Heinz Jakob “Coco” Schumann, a jazz guitarist who survived Nazi concentration camps to return to his musical career in Berlin after World War II, has died. He was 93.
His record label Trikont said Schumann died Sunday in Berlin, the dpa news agency reported Monday.
Schumann made a name for himself as a young musician in Berlin’s underground jazz and swing scene in the 1930s. He was arrested in 1943 after authorities learned his mother was Jewish, and deported to the Theresienstadt concentration camp in German-occupied Czechoslovakia.
#Jazz #BirthdaysHeinz Jakob "Coco" Schumann (born 14 May 1924) is a German jazz musician.Schumann was born in Berlin,…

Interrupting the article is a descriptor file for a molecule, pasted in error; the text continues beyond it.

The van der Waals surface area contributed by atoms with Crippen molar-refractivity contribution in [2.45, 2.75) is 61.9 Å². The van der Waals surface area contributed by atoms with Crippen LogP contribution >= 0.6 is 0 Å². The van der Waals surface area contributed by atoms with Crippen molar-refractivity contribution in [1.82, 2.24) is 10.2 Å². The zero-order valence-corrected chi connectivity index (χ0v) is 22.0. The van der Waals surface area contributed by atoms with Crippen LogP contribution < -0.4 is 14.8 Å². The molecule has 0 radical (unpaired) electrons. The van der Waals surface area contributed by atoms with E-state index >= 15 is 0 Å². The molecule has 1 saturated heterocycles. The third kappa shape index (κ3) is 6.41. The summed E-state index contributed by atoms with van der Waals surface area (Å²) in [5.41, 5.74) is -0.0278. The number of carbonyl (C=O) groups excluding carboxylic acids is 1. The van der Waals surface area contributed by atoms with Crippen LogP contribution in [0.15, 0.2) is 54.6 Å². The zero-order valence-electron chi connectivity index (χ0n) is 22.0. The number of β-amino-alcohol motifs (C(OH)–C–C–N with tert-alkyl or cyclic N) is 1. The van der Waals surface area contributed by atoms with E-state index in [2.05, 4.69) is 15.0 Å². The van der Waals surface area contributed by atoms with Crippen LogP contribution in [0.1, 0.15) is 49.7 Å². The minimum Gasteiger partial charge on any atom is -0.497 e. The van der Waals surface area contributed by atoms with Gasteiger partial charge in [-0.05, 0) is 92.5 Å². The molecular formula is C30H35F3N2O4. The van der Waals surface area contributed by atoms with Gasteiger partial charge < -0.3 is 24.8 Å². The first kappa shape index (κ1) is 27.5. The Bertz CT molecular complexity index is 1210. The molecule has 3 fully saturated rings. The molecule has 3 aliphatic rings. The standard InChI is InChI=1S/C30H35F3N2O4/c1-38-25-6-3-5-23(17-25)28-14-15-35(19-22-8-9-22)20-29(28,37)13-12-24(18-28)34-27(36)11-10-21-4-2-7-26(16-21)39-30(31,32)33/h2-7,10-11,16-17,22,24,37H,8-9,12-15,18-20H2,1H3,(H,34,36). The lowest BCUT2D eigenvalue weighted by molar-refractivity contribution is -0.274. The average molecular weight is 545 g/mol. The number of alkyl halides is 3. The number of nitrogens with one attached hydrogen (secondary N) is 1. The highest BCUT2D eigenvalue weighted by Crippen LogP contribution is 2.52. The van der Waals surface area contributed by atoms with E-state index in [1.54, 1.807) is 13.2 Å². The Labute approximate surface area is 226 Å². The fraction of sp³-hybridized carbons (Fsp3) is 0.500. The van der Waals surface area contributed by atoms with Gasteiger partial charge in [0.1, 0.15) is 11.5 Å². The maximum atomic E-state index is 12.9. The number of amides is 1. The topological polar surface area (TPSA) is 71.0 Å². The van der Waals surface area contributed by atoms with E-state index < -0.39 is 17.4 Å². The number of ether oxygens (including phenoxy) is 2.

There, he played in a band known as the “Ghetto Swingers” before being transferred to Auschwitz in 1944, where he played music to entertain guards.
After the war he emigrated to Australia, before returning to Berlin in the mid-1950s and re-establishing his career.
Schumann was featured in a 2013 documentary called “Refuge in Music,” about the life of Jewish musicians, composers and artists under the Third Reich.
He recounts his terrifying first hours at Auschwitz, and said that being a musician ultimately saved him from the gas chambers.
“I’m so grateful to music for saving my life,” Schumann said.
Throughout his long career, he played with many famous artists including Marlene Dietrich, Ella Fitzgerald, and Helmut Zacharias, and founded his own Coco Schumann Quartet.